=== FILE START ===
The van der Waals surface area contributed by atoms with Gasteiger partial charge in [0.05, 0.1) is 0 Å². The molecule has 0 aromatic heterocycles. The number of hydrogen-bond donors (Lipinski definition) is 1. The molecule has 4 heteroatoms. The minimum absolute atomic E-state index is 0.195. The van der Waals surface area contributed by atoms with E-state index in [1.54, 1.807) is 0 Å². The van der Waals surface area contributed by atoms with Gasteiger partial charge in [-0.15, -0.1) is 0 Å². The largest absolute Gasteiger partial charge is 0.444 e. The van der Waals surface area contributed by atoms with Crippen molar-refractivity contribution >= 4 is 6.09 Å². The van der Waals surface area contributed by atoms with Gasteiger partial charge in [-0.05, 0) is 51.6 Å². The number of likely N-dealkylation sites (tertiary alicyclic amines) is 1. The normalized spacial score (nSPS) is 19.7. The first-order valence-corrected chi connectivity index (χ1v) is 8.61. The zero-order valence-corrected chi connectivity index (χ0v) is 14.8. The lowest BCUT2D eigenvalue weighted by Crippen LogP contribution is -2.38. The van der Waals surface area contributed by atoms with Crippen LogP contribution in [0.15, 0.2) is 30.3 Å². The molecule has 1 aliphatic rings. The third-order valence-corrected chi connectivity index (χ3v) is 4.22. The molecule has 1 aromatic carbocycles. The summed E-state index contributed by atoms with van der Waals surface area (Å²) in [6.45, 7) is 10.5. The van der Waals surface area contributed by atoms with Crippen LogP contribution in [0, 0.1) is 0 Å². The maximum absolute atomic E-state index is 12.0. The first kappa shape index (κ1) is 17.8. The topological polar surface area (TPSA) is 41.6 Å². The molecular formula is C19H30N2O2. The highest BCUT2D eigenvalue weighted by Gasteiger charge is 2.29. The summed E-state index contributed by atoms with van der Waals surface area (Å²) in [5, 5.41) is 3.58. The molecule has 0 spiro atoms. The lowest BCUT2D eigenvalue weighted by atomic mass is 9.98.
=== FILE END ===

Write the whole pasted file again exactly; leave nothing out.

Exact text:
The van der Waals surface area contributed by atoms with Gasteiger partial charge in [0.05, 0.1) is 0 Å². The molecule has 0 aromatic heterocycles. The number of hydrogen-bond donors (Lipinski definition) is 1. The molecule has 4 heteroatoms. The minimum absolute atomic E-state index is 0.195. The van der Waals surface area contributed by atoms with E-state index in [1.54, 1.807) is 0 Å². The van der Waals surface area contributed by atoms with Gasteiger partial charge in [-0.15, -0.1) is 0 Å². The largest absolute Gasteiger partial charge is 0.444 e. The van der Waals surface area contributed by atoms with Crippen molar-refractivity contribution >= 4 is 6.09 Å². The van der Waals surface area contributed by atoms with Gasteiger partial charge in [-0.05, 0) is 51.6 Å². The number of likely N-dealkylation sites (tertiary alicyclic amines) is 1. The normalized spacial score (nSPS) is 19.7. The first-order valence-corrected chi connectivity index (χ1v) is 8.61. The zero-order valence-corrected chi connectivity index (χ0v) is 14.8. The lowest BCUT2D eigenvalue weighted by Crippen LogP contribution is -2.38. The van der Waals surface area contributed by atoms with Crippen LogP contribution in [0.15, 0.2) is 30.3 Å². The molecule has 1 aliphatic rings. The third-order valence-corrected chi connectivity index (χ3v) is 4.22. The molecule has 1 aromatic carbocycles. The summed E-state index contributed by atoms with van der Waals surface area (Å²) in [6.45, 7) is 10.5. The van der Waals surface area contributed by atoms with Crippen LogP contribution in [0, 0.1) is 0 Å². The maximum absolute atomic E-state index is 12.0. The first kappa shape index (κ1) is 17.8. The topological polar surface area (TPSA) is 41.6 Å². The molecular formula is C19H30N2O2. The highest BCUT2D eigenvalue weighted by Gasteiger charge is 2.29. The summed E-state index contributed by atoms with van der Waals surface area (Å²) in [5, 5.41) is 3.58. The molecule has 0 spiro atoms. The lowest BCUT2D eigenvalue weighted by atomic mass is 9.98.